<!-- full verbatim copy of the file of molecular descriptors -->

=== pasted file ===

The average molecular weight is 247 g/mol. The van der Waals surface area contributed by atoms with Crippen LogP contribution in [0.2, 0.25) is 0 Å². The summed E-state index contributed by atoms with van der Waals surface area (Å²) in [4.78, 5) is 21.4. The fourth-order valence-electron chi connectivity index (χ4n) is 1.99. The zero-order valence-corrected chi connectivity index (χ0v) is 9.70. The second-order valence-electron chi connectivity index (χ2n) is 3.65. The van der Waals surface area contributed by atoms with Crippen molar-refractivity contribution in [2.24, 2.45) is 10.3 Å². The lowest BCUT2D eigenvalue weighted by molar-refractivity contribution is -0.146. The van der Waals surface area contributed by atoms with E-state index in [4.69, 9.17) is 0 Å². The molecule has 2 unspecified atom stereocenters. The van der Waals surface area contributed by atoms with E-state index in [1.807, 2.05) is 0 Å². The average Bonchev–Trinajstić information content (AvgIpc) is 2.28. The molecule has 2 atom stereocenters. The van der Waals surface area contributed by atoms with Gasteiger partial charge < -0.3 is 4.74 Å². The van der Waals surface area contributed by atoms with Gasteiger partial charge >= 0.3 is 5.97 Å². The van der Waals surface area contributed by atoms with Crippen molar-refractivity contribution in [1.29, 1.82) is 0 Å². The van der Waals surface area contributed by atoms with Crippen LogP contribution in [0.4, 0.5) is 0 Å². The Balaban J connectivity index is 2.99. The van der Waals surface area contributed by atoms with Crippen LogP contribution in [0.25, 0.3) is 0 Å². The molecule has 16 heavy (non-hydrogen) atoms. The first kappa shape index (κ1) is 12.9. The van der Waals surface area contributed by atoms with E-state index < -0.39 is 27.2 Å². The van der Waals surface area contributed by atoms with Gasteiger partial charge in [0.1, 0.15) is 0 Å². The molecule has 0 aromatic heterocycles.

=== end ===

The average molecular weight is 247 g/mol. The van der Waals surface area contributed by atoms with Crippen LogP contribution in [0.2, 0.25) is 0 Å². The summed E-state index contributed by atoms with van der Waals surface area (Å²) in [4.78, 5) is 21.4. The fourth-order valence-electron chi connectivity index (χ4n) is 1.99. The zero-order valence-corrected chi connectivity index (χ0v) is 9.70. The second-order valence-electron chi connectivity index (χ2n) is 3.65. The van der Waals surface area contributed by atoms with Crippen molar-refractivity contribution in [2.24, 2.45) is 10.3 Å². The lowest BCUT2D eigenvalue weighted by molar-refractivity contribution is -0.146. The van der Waals surface area contributed by atoms with E-state index in [4.69, 9.17) is 0 Å². The molecule has 2 unspecified atom stereocenters. The van der Waals surface area contributed by atoms with E-state index in [1.807, 2.05) is 0 Å². The average Bonchev–Trinajstić information content (AvgIpc) is 2.28. The molecule has 2 atom stereocenters. The van der Waals surface area contributed by atoms with Gasteiger partial charge < -0.3 is 4.74 Å². The van der Waals surface area contributed by atoms with Gasteiger partial charge >= 0.3 is 5.97 Å². The van der Waals surface area contributed by atoms with Crippen molar-refractivity contribution in [1.29, 1.82) is 0 Å². The van der Waals surface area contributed by atoms with Crippen LogP contribution in [0.4, 0.5) is 0 Å². The Balaban J connectivity index is 2.99. The van der Waals surface area contributed by atoms with Crippen LogP contribution in [0.25, 0.3) is 0 Å². The molecule has 16 heavy (non-hydrogen) atoms. The first kappa shape index (κ1) is 12.9. The van der Waals surface area contributed by atoms with E-state index < -0.39 is 27.2 Å². The van der Waals surface area contributed by atoms with Gasteiger partial charge in [0.1, 0.15) is 0 Å². The molecule has 0 aromatic heterocycles.